Last season, the Anaheim Ducks’ special teams impacted the team’s turn around from last place to a fourth straight Pacific Division title. A year later, it’s a different tale. This year, the Ducks (16-10-5) are second in the division with 37 points, even without the benefit of top-flight special teams.
In 2015-16, the Ducks finished tops in the league in both the power play with a 23.1 percent success rate and penalty kill with an 87.2 kill rate. In 2016-17, both units have dropped despite that Trent Yawney and Paul MacLean are still in charge of the penalty kill and power play respectively. The Ducks sit 20th in the NHL (80.4) shorthanded and third (22.8) with the extra man advantage.
Penalty Kill Woes
One season ago the Ducks locked opponents down on the penalty kill. At one point in 2016, Anaheim posted a franchise-record 34 consecutive penalties killed.
This year, it’s a complete 180. The unit has taken a few steps back to 80%. However, the Ducks have played without a pair of key PK pieces — early holdout Hampus Lindholm and injured Simon Despres, who is on long-term injured reserve (with concussion-like symptoms). Lindholm has returned to give depth on the PK, but Despres remains sidelined.
The Ducks have surrendered 10 power-play goals in the last 13 games. To say the unit is ineffective is an understatement. Which is ironic considering it’s the same key pieces aside from Lindholm missing games earlier in the season and Despres sidelined since Oct. 13. Ryan Kesler, Jakob Silfverberg, Cam Fowler, Josh Manson and Trent Yawney all have been constant pieces since the PK unit set a franchise-record 87.2 kill efficiency and finished 1st in the league for the first time in team history.
“Some are bounces,” Kesler said earlier this month to the Orange County Register. “Some are just … we got to kill the full two minutes. They score in the last 30 seconds, it still counts against us. And I think bounces, faceoffs, clears and just blocking shots (are needed). Killing the whole penalties. Not just a minute thirty or a minute fifty. Kill the whole thing.”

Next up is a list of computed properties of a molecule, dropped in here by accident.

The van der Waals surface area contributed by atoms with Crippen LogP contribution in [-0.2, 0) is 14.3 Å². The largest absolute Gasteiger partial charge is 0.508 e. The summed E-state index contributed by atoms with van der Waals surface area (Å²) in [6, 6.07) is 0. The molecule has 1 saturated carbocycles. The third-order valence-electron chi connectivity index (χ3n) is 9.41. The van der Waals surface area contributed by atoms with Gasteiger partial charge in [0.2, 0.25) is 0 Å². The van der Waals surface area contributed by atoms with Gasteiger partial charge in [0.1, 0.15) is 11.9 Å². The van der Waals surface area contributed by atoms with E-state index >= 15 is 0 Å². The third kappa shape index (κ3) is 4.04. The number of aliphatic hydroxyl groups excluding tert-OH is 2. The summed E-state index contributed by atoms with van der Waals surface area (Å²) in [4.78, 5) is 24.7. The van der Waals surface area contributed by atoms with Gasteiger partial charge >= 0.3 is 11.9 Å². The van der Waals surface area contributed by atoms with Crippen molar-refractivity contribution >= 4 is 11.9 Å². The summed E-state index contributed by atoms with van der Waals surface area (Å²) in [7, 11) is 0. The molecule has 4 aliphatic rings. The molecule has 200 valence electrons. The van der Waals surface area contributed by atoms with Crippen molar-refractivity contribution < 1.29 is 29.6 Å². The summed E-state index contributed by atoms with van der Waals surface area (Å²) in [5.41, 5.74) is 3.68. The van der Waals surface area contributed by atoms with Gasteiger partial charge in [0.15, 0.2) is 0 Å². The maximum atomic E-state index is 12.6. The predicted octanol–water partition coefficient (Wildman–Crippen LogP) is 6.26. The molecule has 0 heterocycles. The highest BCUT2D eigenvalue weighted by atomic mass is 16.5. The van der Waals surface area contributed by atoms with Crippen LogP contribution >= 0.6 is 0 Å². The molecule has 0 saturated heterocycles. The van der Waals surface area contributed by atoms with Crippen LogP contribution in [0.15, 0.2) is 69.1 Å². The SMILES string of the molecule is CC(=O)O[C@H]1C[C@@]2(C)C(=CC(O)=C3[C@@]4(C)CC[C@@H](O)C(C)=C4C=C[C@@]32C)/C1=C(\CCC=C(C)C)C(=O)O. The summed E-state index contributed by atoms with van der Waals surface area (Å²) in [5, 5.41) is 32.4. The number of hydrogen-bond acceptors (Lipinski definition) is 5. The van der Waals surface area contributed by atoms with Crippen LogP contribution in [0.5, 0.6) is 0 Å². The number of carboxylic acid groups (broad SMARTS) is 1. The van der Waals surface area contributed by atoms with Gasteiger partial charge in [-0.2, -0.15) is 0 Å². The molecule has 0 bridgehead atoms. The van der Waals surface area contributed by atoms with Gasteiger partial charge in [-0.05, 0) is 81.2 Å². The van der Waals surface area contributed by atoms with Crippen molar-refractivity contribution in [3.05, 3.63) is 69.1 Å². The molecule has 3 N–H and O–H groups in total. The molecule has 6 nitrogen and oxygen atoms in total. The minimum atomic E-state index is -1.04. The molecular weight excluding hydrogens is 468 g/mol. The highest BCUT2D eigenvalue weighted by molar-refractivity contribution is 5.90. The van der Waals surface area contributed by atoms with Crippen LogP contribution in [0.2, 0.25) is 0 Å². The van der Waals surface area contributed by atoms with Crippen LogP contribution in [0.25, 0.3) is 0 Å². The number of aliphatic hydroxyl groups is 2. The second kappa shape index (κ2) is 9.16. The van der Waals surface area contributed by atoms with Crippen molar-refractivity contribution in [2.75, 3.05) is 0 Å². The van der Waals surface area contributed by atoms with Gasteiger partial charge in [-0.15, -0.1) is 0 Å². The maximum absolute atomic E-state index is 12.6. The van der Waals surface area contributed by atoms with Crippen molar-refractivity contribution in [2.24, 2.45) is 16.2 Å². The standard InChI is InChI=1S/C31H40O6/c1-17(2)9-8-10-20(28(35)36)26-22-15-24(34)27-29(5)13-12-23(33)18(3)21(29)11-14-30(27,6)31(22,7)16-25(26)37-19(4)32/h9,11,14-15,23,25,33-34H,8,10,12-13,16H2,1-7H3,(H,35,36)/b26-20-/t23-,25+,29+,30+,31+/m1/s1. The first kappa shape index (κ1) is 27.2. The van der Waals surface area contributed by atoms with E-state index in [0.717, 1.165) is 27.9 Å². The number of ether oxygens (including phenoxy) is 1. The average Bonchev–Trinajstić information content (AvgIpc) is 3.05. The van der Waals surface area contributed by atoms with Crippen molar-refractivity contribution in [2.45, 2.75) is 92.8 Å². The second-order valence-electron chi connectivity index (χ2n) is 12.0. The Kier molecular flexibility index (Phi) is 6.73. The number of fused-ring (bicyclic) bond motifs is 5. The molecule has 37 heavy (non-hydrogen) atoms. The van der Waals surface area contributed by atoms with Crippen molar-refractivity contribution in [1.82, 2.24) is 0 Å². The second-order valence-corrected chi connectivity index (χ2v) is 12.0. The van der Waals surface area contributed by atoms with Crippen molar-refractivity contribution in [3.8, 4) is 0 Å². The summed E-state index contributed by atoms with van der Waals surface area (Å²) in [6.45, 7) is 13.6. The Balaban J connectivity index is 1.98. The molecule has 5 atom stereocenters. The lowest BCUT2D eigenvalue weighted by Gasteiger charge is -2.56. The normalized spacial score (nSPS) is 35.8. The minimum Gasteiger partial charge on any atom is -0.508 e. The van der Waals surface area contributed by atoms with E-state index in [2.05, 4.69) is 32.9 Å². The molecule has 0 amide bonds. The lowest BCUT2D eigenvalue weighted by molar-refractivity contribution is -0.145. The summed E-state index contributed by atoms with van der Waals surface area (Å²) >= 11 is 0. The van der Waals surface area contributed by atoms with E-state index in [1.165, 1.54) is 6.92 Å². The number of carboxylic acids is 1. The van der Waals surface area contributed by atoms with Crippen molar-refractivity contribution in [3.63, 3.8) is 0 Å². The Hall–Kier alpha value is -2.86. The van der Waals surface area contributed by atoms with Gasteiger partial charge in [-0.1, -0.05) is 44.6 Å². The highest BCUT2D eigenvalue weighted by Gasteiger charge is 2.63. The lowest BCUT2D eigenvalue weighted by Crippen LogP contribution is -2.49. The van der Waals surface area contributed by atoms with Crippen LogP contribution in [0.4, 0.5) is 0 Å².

The PK’s ineffectiveness is due to lapses late in the kill, failing to step into shooting lanes, being unaggressive and caught puck watching too often.
“We can describe it in various different ways,” Carlyle said to the Orange County Register. “But as we’ve stated before, you can have success in the NHL with a power play that’s mediocre. But if you have mediocre penalty killing, you’re not going to have success.”
With the key PK cogs back from last year, there’s no reason this unit shouldn’t be at or near the top of the league.
Finding Rhythm On The Power Play
After a sluggish start, the Ducks’ power play flipped a switch and they now have the 3rd-best conversion percentage in the league.
However, the PP success depends largely on the top guns – Kesler, Ryan Getzlaf, Fowler and Sami Vatanen – playing north of three power play minutes a night. The unit clicked and began to put the puck in the net at a better rate than earlier in the season.
Could relying on one unit give opposing teams an easy game plan to defend the Ducks PP? Possibly.
When the Ducks are ineffective on the PP, it’s because they fail to possess the puck or set up because they try to be too fancy; also, they don’t get enough bodies near the crease. The Ducks find success on the PP when they play simple, go to the dirty areas, get the puck on net and screen the goalie.
Special teams can be the difference between wins and losses. It’s in the Ducks’ best interest to soul search on the penalty kill and to continue to build chemistry on both power play units if they want to make the playoffs.